Land where the earth is waiting to explode
Bomb Harvest 8.35pm, ABC
LAOS was smashed by an almost incessant hail of bombs during the Vietnam War. American B52s and other aircraft flew 580,000 bombing missions into Laos to disrupt the Ho Chi Minh trail, which stretched from North Vietnam through Laos into South Vietnam.
Each of these sorties unloaded an average of 100 bombs on the farms and villages of Laos. At a conservative guess, 58 million bombs were dropped, making it easily the most bombed country on earth. Roughly one- third of the bombs failed to explode, leaving untold tonnes of live ordnance sitting in Laotian soil, ready to blow off the limbs of farmers and inquisitive children.
An unflappable Australian Armytrained bomb disposal expert, Laith Stevens, has set up shop in Laos, where he works defusing bombs and training a corps of young Laotians in the techniques of bomb disposal.
This ABC documentary features Stevens explaining that a single wrong move with the ancient but still deadly bombs could reduce him to ‘‘ red mist’’. Even so, he apparently hopes to stay in Laos clearing ordnance for the rest of his life, luxuriating in the delights of lizard and bat for dinner, and cold- water ( and remarkably public) ablutions.
One of three brothers from the NSW central coast ( all bomb disposal experts in one way or another; pity their poor mother), Stevens is an ordinary bloke, apart from his affinity for high explosives and his desire to live in Indochina.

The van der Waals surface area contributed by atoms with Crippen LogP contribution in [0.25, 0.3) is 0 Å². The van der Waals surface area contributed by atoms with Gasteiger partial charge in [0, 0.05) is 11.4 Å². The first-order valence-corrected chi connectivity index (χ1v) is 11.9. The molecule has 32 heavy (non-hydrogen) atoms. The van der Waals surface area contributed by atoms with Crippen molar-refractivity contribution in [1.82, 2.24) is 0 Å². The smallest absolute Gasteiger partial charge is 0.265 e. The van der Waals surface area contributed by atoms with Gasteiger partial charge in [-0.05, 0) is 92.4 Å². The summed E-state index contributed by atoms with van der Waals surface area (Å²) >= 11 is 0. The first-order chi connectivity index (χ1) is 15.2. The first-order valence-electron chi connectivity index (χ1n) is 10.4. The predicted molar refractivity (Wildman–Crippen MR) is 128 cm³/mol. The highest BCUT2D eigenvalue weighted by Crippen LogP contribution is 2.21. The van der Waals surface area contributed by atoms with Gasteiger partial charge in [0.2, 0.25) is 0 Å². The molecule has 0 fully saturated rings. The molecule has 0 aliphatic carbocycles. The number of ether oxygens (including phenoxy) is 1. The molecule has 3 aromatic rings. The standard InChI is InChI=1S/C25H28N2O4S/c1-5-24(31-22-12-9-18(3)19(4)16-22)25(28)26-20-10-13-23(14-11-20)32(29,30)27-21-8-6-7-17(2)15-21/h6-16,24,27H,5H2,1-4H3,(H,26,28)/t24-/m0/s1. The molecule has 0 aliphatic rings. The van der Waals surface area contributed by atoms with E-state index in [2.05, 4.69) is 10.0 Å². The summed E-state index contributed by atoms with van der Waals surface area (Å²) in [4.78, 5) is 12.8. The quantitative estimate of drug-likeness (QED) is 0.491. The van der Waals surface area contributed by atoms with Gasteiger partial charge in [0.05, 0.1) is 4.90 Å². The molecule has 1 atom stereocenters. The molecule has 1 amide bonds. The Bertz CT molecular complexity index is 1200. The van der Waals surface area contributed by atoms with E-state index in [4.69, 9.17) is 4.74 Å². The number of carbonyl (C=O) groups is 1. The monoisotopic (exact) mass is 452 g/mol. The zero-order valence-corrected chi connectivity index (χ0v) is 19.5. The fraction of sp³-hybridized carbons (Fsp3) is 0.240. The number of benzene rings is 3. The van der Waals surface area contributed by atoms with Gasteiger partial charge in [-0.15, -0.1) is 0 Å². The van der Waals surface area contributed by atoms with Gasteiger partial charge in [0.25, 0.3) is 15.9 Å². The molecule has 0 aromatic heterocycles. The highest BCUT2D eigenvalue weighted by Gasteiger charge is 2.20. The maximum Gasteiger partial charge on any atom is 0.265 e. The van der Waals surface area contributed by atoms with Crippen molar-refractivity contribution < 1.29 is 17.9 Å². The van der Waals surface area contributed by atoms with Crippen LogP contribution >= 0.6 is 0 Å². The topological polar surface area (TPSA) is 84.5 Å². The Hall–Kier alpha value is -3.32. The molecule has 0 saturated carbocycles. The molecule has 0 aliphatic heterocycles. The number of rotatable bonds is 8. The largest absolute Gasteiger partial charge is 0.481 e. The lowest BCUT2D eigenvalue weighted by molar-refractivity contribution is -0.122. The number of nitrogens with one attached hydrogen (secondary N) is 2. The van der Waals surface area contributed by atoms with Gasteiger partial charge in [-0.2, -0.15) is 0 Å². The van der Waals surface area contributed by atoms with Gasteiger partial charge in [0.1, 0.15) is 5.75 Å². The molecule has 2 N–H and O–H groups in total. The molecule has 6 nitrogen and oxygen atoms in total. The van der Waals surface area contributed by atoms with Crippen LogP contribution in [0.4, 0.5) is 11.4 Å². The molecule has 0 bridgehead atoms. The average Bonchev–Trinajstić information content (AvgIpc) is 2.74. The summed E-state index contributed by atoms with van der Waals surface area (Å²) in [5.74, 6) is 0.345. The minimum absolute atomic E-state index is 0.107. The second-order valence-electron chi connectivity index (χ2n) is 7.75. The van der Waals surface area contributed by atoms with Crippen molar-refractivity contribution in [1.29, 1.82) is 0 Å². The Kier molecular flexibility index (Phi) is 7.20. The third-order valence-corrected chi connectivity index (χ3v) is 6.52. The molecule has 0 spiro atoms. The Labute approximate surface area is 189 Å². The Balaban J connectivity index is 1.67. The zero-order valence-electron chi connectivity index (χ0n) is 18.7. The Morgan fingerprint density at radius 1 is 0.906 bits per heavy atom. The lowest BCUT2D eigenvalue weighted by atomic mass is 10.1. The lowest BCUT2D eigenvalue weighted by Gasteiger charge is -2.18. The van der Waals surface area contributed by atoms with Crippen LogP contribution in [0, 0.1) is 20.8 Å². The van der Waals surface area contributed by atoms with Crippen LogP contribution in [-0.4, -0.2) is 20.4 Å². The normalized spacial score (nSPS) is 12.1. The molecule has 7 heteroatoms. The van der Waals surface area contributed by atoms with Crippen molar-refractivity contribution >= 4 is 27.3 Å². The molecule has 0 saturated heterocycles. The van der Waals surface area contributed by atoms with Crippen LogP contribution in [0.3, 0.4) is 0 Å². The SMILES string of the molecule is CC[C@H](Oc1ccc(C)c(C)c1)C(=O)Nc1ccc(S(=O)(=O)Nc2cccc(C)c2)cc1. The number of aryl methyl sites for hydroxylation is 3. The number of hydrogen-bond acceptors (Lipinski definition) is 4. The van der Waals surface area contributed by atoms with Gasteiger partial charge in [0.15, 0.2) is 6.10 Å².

In this documentary, he helps train a band of young Lao to dismantle a series of bombs near the Vietnam border. A huge rusting rocket is stuck in the dirt, its fins clearly visible. What to do? It is possibly live? Can it potentially destroy much of the surrounding area?
Stevens and his team examine various methods, including defusing the bomb before taking it to a range to be blown up, and detonating it on site. However it’s done, the process is one of inching terror; a false move and the long dormant bomb could explode, taking the team with it.
As an effective juxtaposition, the documentary uses remarkable historical footage of an eerie prayer meeting before a Vietnam War bombing foray, with clean- cut young American pilots asking God for success.
There is also footage of John F. Kennedy and Richard Nixon talking about Laos and the war, mispronouncing the name and blustering. Stevens points out that because the bombing of Laos was covert, the rules didn’t apply.
In Vietnam, for instance, the pilots could not bomb within a certain distance of a temple. In Laos, it was a free- for- all of death and destruction.
Defusing danger: Laith Stevens with two of his trainees